A group of three 19th century pictures harking back to a now demolished estate and its previous owners came to Reeman Dansie’s (20% buyer’s premium) latest East Anglian art and antiques auction.
Gosfield Place, a Georgian classical house near the village of Gosfield in Essex, was built by the Sparrow banking family in 1800. They owned Sparrows Bank, a business that later became part of Barclays.
The surrounding park was designed by Humphry Repton in 1811 but the house was rebuilt by Basil Sparrow in 1865, becoming a larger property with a French design.
Incidentally, it should not be confused with Gosfield Hall, an even older estate located nearby which dates back to Elizabethan times.
According to Britain’s Lost Heritage list (lostheritage.org.uk), Gosfield Place was demolished in c.1924.
It had reputedly been purchased by a builder from Braintree whose wife refused to move there and who, after taking down the house, was able to make more by recycling the materials than he had paid for the estate.
Sadly today all that remains of what was clearly once a splendid residence is an ornate bridge at Sparrows Pond in Gosfield’s Little Aldercar Wood.
The works offered at Reeman Dansie were consigned by a relative of the Sparrows.
After selling the estate, these pictures were kept in the family and had descended to Commander Peter Rushbrooke to whom they were bequeathed in 1953 by his second cousin Colonel Richard Sparrow.
They were offered on September 28 at the Colchester saleroom, located about 20 miles away from where the house would have stood.
The most affordable of the three works was a picture of the estate itself. The 13 x 19in (33 x 48cm) watercolour was by an unknown hand. Estimated at £400-600, it was simply catalogued as ‘English School, 19th century’.
Housed in an ornate glazed gilt frame, it was a well-conceived picture with attractive colours and an assured touch when it came to execution. It was also in decent condition.
Inevitably, the subject of a lost estate was probably what appealed most to the bidders who turned out on the day and it was carried to £700 before being knocked down to a local private collector.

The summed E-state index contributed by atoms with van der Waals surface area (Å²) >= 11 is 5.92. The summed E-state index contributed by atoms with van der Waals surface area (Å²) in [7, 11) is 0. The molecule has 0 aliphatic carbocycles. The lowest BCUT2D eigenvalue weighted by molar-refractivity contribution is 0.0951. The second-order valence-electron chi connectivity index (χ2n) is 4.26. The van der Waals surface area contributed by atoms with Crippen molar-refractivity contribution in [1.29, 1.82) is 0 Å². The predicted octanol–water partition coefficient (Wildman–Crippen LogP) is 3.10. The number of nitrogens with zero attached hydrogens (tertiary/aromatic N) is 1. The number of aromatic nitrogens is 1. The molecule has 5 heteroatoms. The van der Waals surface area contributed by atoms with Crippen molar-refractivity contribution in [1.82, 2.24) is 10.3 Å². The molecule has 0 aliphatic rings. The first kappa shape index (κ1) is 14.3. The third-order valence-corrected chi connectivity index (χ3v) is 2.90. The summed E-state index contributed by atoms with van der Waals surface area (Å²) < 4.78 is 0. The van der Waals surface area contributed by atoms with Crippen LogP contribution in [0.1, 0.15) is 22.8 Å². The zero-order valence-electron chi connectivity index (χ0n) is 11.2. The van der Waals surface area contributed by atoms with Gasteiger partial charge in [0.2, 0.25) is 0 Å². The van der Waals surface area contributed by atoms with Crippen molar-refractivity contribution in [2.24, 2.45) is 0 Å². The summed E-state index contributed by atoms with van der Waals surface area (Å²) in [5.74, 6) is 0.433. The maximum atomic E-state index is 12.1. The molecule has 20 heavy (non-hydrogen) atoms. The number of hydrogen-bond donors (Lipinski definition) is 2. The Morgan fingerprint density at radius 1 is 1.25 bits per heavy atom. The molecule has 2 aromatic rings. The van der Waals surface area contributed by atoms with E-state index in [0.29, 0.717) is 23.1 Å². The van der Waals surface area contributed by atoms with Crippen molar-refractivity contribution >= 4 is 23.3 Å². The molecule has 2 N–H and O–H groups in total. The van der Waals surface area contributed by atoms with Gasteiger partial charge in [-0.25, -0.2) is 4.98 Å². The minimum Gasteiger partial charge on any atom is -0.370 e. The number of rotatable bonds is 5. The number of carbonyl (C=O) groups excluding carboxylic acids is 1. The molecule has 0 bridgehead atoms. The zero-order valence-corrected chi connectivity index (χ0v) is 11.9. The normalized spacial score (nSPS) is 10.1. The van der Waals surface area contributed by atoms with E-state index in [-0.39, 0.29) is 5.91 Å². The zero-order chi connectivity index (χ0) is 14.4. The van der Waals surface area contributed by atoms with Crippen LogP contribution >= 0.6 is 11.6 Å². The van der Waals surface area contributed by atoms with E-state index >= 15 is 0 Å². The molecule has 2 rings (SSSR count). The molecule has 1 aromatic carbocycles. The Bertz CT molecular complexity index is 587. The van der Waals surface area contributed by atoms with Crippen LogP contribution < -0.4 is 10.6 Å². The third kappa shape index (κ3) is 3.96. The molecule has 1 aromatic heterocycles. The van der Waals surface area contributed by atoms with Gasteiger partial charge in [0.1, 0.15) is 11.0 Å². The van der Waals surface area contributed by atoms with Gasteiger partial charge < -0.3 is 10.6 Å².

Take the coach
Wider interest came for an intriguing coaching scene.
The painting of Basil Sparrow, the long-time owner of Gosfield Place, driving his wife and family to church in a horse-drawn carriage was by Alfred Frank de Prades (1825-95).
The French painter, who moved to England with his father as a teenager, specialised in equestrian and military subjects and examples of his work can now be found in the National Army Museum, Walker Art Gallery, Bristol Museum and Art Gallery and the Royal Collection.
Commercially his horse-racing scenes are the most valuable in his oeuvre. The current auction record stands at $75,000 (£51,310) for a large 1881 painting of the racehorse Robert the Devil with jockey ‘up’ that sold at Christie’s New York in 2002.
But his coaching scenes, which also demonstrated his considerable abilities in capturing horses and their movement, are highly regarded themselves although they appear at auction less often and probably appeal to a somewhat smaller audience.
The 2ft 8in x 4ft 6in (82cm x 1.37m) oil on canvas in Colchester was signed and dated 1874 and was effectively a family portrait as well as a coaching scene. Sparrow and his wife Julia (née Scratton) had 13 children in 21 years.
Nine of the children are shown aboard the coach (a list was included with the lot). Incidentally, none of the 13 had any male heirs, which may explain why the estate was eventually sold off.
A lively painting by a recognised artist that strongly captured the sense of gentile life in mid-Victorian England, the picture looked like a good proposition against a £4000- 6000 estimate.
As such, it was bid to £7000, at which point it was knocked down to a London buyer.
While Christie’s sold a pair of paintings of mail carriages for £8000 back in 1995, the price here appears to be the highest for an individual coaching scene by de Prades.
Vine in equestrian mode
The third picture from the consignment was a painting of Sparrow’s daughter Emma riding her hunter in the grounds of Gosfield Place.
Painted by John Vine of Colchester (c.1809-67), the 2ft 1in x 2ft 6in (63 x 76cm) oil on canvas was signed and dated 1842.
It was a known work, having been illustrated in Hugh Scantlebury’s book titled John Vine of Colchester, An account of the Life and Times of an Essex Livestock Painter, published in 2008.
In commercial terms the artist is one of the more established names when it comes to naive-style livestock painting. He plied his trade in the Essex market town and beyond, achieving acclaim despite having severe hand and arm deformities.
In his case, images of horses are not at the top of the tree; his depictions of oversized sheep, cows and particularly pigs tend to make higher sums (a painting of a group of the latter selling for £14,000 at Bonhams Knightsbridge in 2014 remains the record).
Here the £5000-7000 estimate proved a little punchy but the picture still found a buyer, a Somerset collector, at £4500.